For some reason, don’t ask me why, I am having nostalgia for the days when an American President could be run out of office with a sufficiently bad scandal. Here’s a review of two movies which captured the era of Watergate.
Central to The Conversation is the character of Harry Caul (Gene Hackman), a lonely little man with an empty little life, whose nondescript appearance and meticulously-guarded privacy disguise his true job as the head of a small private surveillance company. Widely respected in his field – as shown by the reverence he is accorded when he happens to attend a surveillance worker’s convention – Caul works for a wide variety of clients, including several government agencies (though he doesn’t always know which one).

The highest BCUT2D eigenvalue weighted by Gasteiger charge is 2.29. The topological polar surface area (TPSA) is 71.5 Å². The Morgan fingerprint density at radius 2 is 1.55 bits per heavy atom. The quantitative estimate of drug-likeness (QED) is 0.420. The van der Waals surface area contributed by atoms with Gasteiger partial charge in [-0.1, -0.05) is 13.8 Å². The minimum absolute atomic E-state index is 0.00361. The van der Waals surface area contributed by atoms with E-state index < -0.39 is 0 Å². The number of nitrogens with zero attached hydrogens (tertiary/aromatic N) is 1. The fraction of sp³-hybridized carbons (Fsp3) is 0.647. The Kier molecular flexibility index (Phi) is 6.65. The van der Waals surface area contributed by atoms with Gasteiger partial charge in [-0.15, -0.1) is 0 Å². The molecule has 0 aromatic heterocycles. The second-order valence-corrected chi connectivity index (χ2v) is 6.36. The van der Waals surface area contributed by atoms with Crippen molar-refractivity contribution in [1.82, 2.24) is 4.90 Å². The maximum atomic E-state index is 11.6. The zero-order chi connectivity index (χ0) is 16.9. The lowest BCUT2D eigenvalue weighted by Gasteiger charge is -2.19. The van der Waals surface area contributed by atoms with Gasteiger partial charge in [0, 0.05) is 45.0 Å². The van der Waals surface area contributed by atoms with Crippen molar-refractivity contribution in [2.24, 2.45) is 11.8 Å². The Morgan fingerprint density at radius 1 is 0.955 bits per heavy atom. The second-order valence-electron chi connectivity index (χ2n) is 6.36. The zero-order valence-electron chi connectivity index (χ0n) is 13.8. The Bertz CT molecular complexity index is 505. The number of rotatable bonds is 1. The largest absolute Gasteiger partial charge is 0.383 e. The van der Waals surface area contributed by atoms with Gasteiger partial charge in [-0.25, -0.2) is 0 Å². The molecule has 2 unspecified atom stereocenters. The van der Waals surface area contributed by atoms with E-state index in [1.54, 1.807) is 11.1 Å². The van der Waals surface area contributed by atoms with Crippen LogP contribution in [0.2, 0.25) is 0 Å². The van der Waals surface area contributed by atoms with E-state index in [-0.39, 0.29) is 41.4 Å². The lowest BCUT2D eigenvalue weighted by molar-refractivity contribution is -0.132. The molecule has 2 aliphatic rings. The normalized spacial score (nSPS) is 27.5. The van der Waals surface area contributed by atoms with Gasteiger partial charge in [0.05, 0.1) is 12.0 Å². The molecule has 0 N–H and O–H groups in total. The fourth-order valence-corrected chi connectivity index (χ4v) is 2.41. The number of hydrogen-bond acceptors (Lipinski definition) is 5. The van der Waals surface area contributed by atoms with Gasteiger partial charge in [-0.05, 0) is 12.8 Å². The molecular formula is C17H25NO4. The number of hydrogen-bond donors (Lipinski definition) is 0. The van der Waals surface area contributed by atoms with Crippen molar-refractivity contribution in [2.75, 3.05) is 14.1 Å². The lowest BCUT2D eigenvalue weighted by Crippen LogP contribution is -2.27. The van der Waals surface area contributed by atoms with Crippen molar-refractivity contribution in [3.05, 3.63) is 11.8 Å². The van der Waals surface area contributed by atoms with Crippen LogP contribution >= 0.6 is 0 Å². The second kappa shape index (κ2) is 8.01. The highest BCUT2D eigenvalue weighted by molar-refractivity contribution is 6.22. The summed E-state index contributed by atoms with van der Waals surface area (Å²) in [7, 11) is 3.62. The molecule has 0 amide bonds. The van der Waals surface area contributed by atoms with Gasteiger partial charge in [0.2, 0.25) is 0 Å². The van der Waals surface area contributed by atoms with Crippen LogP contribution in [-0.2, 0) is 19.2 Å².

When his company is hired to do some more government work – keeping tabs on a nervous young couple (Cindy Williams and Frederic Forrest) – they figure it’s most likely IRS work. But when Harry pops by to drop off the surveillance tapes, the director (Robert Duvall) of the agency he’s been working for is mysteriously absent, and his assistant Martin Stett (a startlingly young and wonderfully sinister Harrison Ford) insists that he should take charge of the tapes – which flies in the face of the instructions Caul was given. His suspicions aroused, Harry reviews the tapes and realises that the pair he’d been trailing might have been more scared than he’d at first thought. A clash between his personal ethics as a devout Catholic and his professional obligations to his client ensues; eventually, Harry ends up convinced that something tragic and horrible is about to happen, something he might be powerless to stop.